You may not realize it, but fine motor activities are something you do every single day. From buttoning your clothes, cutting your food, to writing and cutting. All of these activities require the use of fine motor skills. Can you imagine how difficult life would be without fine motor development? Today I wanted to share some free fine motor activities to help you help your little learners in the area of fine motors.
As teachers, parents, and caregivers, it is super important to help children develop these skills early on so that they can be successful and independent later on in life. Developing fine motor skills will help students as they learn to write, color, cut, and glue in school.
The good news is, teaching fine motor develop doesn't have to be hard or require a lot of work. But it does take time, practice, and repetition. There's lots of fun and easy ways to practice fine motor activities.
These free fine motor activities can be used a few different ways, which means you can use it over and over again and still keep it fun and fresh.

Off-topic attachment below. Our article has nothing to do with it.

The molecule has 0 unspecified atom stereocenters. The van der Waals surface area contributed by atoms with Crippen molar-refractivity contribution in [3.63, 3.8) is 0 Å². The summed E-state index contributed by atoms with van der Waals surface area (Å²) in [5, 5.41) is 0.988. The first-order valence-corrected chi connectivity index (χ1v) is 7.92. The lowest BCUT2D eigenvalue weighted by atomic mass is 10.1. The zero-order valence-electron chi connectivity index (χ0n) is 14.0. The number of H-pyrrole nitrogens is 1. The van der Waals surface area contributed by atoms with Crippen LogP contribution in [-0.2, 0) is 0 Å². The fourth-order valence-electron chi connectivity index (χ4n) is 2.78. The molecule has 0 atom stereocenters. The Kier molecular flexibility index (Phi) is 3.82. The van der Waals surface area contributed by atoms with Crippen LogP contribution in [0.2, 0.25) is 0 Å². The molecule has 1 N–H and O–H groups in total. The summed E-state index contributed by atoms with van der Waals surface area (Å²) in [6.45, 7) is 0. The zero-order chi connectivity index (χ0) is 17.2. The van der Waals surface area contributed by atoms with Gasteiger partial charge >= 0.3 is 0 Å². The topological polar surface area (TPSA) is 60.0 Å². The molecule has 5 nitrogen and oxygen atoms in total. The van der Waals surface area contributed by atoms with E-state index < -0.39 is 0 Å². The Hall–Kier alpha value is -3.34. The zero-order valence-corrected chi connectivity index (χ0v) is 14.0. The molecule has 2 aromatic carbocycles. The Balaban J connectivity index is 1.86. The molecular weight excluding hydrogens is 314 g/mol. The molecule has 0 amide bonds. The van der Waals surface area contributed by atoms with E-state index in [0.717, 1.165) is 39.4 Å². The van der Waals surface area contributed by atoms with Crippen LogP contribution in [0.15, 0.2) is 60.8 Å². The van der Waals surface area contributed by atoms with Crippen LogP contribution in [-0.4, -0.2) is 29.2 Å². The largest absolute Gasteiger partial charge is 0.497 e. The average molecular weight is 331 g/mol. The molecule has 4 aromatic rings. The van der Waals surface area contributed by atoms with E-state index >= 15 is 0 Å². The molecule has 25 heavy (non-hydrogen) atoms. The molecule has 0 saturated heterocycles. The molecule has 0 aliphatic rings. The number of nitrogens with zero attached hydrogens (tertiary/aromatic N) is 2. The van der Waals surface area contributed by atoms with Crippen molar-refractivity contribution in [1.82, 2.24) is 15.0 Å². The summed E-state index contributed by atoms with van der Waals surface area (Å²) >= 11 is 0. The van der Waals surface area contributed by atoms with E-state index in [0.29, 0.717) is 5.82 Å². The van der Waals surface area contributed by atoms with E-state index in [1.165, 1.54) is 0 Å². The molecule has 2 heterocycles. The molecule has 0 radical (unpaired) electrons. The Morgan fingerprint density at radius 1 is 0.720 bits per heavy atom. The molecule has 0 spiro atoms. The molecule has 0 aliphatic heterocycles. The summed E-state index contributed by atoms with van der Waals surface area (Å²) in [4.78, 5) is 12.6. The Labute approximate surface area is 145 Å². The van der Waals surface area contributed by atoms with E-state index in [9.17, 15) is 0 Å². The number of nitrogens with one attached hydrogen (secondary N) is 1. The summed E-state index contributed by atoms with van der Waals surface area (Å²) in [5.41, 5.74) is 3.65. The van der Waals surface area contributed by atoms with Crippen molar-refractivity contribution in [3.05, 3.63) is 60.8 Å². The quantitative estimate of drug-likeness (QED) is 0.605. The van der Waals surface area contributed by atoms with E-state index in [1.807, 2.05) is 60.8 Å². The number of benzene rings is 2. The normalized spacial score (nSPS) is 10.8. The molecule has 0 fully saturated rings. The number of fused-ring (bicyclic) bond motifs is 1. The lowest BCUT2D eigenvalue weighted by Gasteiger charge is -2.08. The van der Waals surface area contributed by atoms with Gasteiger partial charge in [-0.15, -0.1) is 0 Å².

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This free fine motor activities resource includes a variety of activity mats and a printable cover. Print, laminate and cut apart the activity mats and front cover. There is a hole punch in the upper left corner. You can punch a hole and store these on a metal ring.
Play dough is a great way to practice fine motor. From kneading and rolling to squishing and pinching – all of these motions help strengthen the little muscles in our hands.
For this activity students will roll the play dough to form long snakes. They will take those long snakes and manipulate them to make the shape on the activity mat. You'll definitely want to laminate the mats so the play dough doesn't stick to the paper.
Use mini erasers.
I don't know who loves mini erasers more, students or teachers. They come in a variety of themes and make awesome inexpensive manipulatives. For this activity, smaller mini erasers work best.
Supply students with mini erasers and have them place it on the mat, Students use those small muscles as they place the erasers on the mat and line them up just so. Plus if you add in some chunky tweezers it stretches the activity and adds a bit of an extra challenge.
Use dry erase markers.
Dry erase markers also work well on these mats (again, laminate first!). Plus it's a great opportunity to practice proper pencil grip. Be sure to have your learner start at the left side of the mat and move to the write side, because that's the way we write.
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